Glenn Slayden
May 22, 2008

# re: Detecting Text Encoding for StreamReader

In Will's code (above), the comment "unicodeFFFE" does not indicate the correct byte sequence, although this the code itself and the rest of the comment (referring to "Big-Endian") is correct.

ae kiquenet
July 31, 2008

# re: Detecting Text Encoding for StreamReader

Hi mister,

using GetPreamble() method of each Encoding type for compare headers, I think is more generic. What about this ?

Thanks

Ritesh Totlani
September 03, 2008

# re: Detecting Text Encoding for StreamReader

Hi,
I tried to find the Encoding of a UTF-7 decoded file, but it is not working proper.For other files it is not giving any problems. Kinldy revert back to me if you find any solution for UTF-7, type of file

seminda Rajapaksha
September 05, 2008

# re: Detecting Text Encoding for StreamReader

I try this but there is a posibility of fail this GetFileEncoding method.Because there can be more conbination of unicode caracters. I think this work for some files but not for the all the files.

More Details:
http://en.wikipedia.org/wiki/UTF-8

Reza
January 27, 2009

# re: Detecting Text Encoding for StreamReader

I used it for German umlaut and it works perfect.
thanks very much.

espinete
May 19, 2009

# re: Detecting Text Encoding for StreamReader

Mister, what is jsmin(); ??

Thanks

espinete
May 19, 2009

# re: Detecting Text Encoding for StreamReader

More information


Byte order mark Description
EF BB BF UTF-8
FF FE UTF-16, little endian
FE FF UTF-16, big endian
FF FE 00 00 UTF-32, little endian
00 00 FE FF UTF-32, big-endian

Note: Microsoft uses UTF-16, little endian byte order

How can I detect not BOM UTF-8 File ?

Thanks

espinete
May 19, 2009

# re: Detecting Text Encoding for StreamReader

//http://www.mindspring.com/~markus.scherer/unicode/bomsig/tn-bomsig-1-20051026.html
//Table 1: Unicode Signature Byte Sequences
//Byte Sequence Encoding
//FE FF UTF-16BE

//FF FE (not followed by 00 00) UTF-16LE

//00 00 FE FF UTF-32BE

//FF FE 00 00 UTF-32LE

//EF BB BF UTF-8

//0E FE FF SCSU

//FB EE 28 BOCU-1 (U+FEFF must be removed after conversion)

//2B 2F 76 38 2D or
//2B 2F 76 38 or
//2B 2F 76 39 or
//2B 2F 76 2B or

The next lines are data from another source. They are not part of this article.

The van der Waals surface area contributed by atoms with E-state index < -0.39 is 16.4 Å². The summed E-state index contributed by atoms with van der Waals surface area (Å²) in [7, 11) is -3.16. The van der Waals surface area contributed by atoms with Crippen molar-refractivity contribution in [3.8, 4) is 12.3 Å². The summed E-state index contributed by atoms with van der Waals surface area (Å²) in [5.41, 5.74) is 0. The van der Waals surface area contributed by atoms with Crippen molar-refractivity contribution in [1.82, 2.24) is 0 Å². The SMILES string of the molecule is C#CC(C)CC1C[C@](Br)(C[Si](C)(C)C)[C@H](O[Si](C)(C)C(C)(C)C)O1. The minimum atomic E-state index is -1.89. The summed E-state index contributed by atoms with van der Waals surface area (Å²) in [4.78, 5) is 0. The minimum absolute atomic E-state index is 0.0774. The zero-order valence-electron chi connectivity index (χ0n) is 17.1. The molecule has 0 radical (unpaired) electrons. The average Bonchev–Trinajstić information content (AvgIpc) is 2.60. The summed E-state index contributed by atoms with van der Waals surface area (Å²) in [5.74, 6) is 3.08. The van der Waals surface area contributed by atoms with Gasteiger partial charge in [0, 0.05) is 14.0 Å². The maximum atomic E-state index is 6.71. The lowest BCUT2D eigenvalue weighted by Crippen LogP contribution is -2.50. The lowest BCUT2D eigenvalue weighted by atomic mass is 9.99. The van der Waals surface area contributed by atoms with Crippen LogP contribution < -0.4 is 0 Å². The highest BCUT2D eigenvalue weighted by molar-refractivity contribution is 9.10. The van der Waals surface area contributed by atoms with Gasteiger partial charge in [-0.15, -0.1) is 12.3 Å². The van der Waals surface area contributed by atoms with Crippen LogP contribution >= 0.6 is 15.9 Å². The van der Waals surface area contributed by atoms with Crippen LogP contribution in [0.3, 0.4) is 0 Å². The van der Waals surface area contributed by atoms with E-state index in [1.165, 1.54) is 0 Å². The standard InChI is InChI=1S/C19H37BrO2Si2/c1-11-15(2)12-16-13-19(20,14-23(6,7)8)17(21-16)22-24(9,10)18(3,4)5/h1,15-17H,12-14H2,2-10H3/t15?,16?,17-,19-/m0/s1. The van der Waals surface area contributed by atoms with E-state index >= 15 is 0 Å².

//2B 2F 76 2F UTF-7 (only the first sequence can be removed before conversion; otherwise U+FEFF must be removed after conversion)

//DD 73 66 73 UTF-EBCDIC



several questions about Encoding ...

For example,

1.

in Visual Studio, in source code

string s = "text in source file in vs";

By default, what encoding has the string "text in source file in vs" ?? UTF-16 ?


2.
If you create a text file in Visual Studio, does creates it with encoding utf-8?

if you add in VStudio a text file, does retains its existing encoding?

And if you make changes and save these changes, does remains (maintain) the encoding?

3. Can I detect for 100% cases the encoding of a file, for example, a text file like File1.txt?

4. Which encoding is used if a read file using File.ReadAllBytes (filepath), which returns an array of bytes. This method has no more overload.

4b. If you get an array of bytes (byte []) that corresponds to the data of one text file,

Can I detect his encoding ?


5. If Visual Studigo add files like a resource (Binary type) and can I detect the encoding of that file?

internal static byte [] (file1
get (object obj = ResourceManager.GetObject ( "file1" resourceCulture) return ((byte []) (obj));)
)

6. What about the BOM ?. Any editors text treat or not? (such as Notepad, UltraEdit ... And Visual Studio?)

The question key is (if I have filepath string or a byte []), I need to be able to detect what encoding is the file.

Thanks in advanced, greetings, regards !!!

Orlando
June 30, 2009

# re: Detecting Text Encoding for StreamReader

Good article Rick.

I agree with Will, your code has a bug.

This:

else if (buffer[0] == 0xfe && buffer[1] == 0xff)
        enc = Encoding.Unicode;


should read:

else if (buffer[0] == 0xff && buffer[1] == 0xfe)
        enc = Encoding.Unicode; // utf-16le


You are interpreting the BOM for utf-16be as if it were utf-16le.

In addition to the correction you could make your code more robust by adding this branch to figure utf-16be:

else if (buffer[0] == 0xfe && buffer[1] == 0xff)
        enc = Encoding.BigEndianUnicode; // utf-16be

Farhan
July 08, 2009

# re: Detecting Text Encoding for StreamReader

Hi , I just want to know how do you detect encoding for a UTF-8 file without BOM.

Enzo
July 20, 2009

# re: Detecting Text Encoding for StreamReader

Farhan,

There is no such thing. You may be talking about a Code Page. For Code Page files you either need to be told or your need to use some statistical heuristic to determine the file.

Izzy